Have you ever felt an eerie feeling that someone is watching you? Then you turn around and see nothing out of the ordinary. Depending on where you were, however, you may not have fully imagined it. You are feeling billions of things every day. They are hiding everywhere – inside your TV, your fridge, your car and your office. These things know more about you than you might imagine, and many of them share that information on the internet.
Back in 2007, it would have been hard to imagine the revolution of apps and useful services that smartphones have brought. But they came at a cost in terms of disruption and loss of privacy. As computer scientists who study data management and privacy, we see that privacy is threatened more than ever by the expansion of internet connectivity to devices in homes, offices and cities.
The Internet of Things
Your appliances, your car and your home are designed to make your life easier and automate the tasks you do every day: turn the lights on and off when you enter and leave a room, remind you that your tomatoes are about to go bad, adjust the temperature of the house to suit yourself. depending on the weather and the preferences of everyone in the family.
To work their magic, they need the internet for help and to correlate data. Without internet access, your smart thermostat can collect data about you, but it doesn’t know what the weather forecast is, and it’s not powerful enough to process all the information to decide what to do.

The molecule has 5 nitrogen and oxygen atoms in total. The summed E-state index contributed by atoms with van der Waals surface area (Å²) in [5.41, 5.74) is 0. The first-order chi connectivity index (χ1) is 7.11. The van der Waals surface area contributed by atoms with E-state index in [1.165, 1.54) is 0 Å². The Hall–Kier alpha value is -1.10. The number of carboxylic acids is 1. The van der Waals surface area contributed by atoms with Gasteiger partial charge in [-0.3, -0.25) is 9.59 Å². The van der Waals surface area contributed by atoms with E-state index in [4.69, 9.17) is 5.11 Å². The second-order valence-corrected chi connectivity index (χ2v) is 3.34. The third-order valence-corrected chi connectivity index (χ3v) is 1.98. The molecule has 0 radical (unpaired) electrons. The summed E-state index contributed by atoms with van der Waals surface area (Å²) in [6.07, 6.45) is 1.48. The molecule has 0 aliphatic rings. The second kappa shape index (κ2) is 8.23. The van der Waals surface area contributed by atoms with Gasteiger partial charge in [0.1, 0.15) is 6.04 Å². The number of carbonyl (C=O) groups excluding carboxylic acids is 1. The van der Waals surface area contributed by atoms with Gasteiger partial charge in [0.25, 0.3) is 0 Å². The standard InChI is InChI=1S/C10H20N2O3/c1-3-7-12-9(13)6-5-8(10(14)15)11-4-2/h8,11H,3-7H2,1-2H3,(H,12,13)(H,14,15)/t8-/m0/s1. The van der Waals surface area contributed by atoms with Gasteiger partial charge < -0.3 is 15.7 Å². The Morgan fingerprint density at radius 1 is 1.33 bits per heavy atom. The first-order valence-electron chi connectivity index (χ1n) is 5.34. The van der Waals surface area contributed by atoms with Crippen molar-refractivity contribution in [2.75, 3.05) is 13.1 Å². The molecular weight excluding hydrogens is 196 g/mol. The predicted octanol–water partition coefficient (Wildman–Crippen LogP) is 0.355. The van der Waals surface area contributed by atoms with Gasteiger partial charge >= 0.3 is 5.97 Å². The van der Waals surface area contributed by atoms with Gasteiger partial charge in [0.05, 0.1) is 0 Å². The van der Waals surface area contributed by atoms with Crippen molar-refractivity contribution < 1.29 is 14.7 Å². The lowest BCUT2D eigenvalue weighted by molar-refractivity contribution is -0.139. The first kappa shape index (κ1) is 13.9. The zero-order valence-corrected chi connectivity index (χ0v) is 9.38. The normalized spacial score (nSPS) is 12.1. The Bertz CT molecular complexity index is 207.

But it’s not just the things in your home that are communicating on the internet. Workplaces, malls and cities are also becoming smarter, and the smart devices in those places have similar requirements. In fact, the Internet of Things (IoT) is already widely used in transportation and logistics, agriculture and farming, and industrial automation. There were approximately 22 billion internet-connected devices in use worldwide in 2018, and the number is expected to increase to over 50 billion by 2030.
What these things know about you
Smart devices collect a wide range of data about their users. Smart security cameras and smart assistants are ultimately cameras and microphones in your home that collect video and audio information about your presence and activities. On the less obvious side of the spectrum, things like smart TVs use cameras and microphones to spy on users, smart light bulbs track your sleep and heart rate, and smart vacuum cleaners recognize objects in your home and map every inch of.
Sometimes, this surveillance is marketed as a feature. For example, some Wi-Fi routers can collect information about where users are at home and even coordinate with other smart devices to detect movement.
Manufacturers usually promise that only automated decision-making systems, not humans, see your data. But this is not always the case. For example, Amazon workers listen to some conversations with Alexa, transcribe and annotate them, before feeding them into automated decision-making systems.
But even limiting access to personal data to automated decision-making systems can have unwanted consequences. Any private data shared over the internet could be vulnerable to hackers anywhere in the world, and few consumer internet-connected devices are very secure.